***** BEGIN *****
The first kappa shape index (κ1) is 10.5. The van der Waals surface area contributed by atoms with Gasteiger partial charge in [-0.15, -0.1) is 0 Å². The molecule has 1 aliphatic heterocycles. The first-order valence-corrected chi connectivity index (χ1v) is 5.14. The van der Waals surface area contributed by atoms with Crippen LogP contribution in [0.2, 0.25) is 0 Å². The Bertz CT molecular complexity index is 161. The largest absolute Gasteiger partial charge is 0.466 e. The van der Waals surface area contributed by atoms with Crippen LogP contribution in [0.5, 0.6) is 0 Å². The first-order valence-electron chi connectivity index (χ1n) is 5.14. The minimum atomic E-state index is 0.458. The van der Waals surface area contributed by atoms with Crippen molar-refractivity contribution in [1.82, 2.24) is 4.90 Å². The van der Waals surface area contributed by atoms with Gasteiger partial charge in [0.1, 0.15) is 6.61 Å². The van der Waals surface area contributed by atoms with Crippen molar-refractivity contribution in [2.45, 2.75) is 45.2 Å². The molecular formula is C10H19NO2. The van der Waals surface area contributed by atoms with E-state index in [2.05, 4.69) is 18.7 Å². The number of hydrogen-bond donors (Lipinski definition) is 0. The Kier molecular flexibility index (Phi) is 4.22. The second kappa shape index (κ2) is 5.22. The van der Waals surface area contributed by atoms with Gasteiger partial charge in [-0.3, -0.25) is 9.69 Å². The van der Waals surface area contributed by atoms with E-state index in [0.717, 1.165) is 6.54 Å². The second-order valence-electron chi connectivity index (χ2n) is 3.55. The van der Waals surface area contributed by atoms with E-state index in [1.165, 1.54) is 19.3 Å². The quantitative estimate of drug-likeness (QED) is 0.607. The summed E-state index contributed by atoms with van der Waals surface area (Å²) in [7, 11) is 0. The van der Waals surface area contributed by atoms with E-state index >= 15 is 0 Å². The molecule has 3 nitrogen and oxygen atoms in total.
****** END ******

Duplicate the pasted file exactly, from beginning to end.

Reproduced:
The first kappa shape index (κ1) is 10.5. The van der Waals surface area contributed by atoms with Gasteiger partial charge in [-0.15, -0.1) is 0 Å². The molecule has 1 aliphatic heterocycles. The first-order valence-corrected chi connectivity index (χ1v) is 5.14. The van der Waals surface area contributed by atoms with Crippen LogP contribution in [0.2, 0.25) is 0 Å². The Bertz CT molecular complexity index is 161. The largest absolute Gasteiger partial charge is 0.466 e. The van der Waals surface area contributed by atoms with Crippen LogP contribution in [0.5, 0.6) is 0 Å². The first-order valence-electron chi connectivity index (χ1n) is 5.14. The minimum atomic E-state index is 0.458. The van der Waals surface area contributed by atoms with Crippen molar-refractivity contribution in [1.82, 2.24) is 4.90 Å². The van der Waals surface area contributed by atoms with Gasteiger partial charge in [0.1, 0.15) is 6.61 Å². The van der Waals surface area contributed by atoms with Crippen molar-refractivity contribution in [2.45, 2.75) is 45.2 Å². The molecular formula is C10H19NO2. The van der Waals surface area contributed by atoms with E-state index in [2.05, 4.69) is 18.7 Å². The number of hydrogen-bond donors (Lipinski definition) is 0. The Kier molecular flexibility index (Phi) is 4.22. The second kappa shape index (κ2) is 5.22. The van der Waals surface area contributed by atoms with Gasteiger partial charge in [-0.3, -0.25) is 9.69 Å². The van der Waals surface area contributed by atoms with E-state index in [0.717, 1.165) is 6.54 Å². The second-order valence-electron chi connectivity index (χ2n) is 3.55. The van der Waals surface area contributed by atoms with E-state index in [1.165, 1.54) is 19.3 Å². The quantitative estimate of drug-likeness (QED) is 0.607. The summed E-state index contributed by atoms with van der Waals surface area (Å²) in [7, 11) is 0. The van der Waals surface area contributed by atoms with E-state index >= 15 is 0 Å². The molecule has 3 nitrogen and oxygen atoms in total.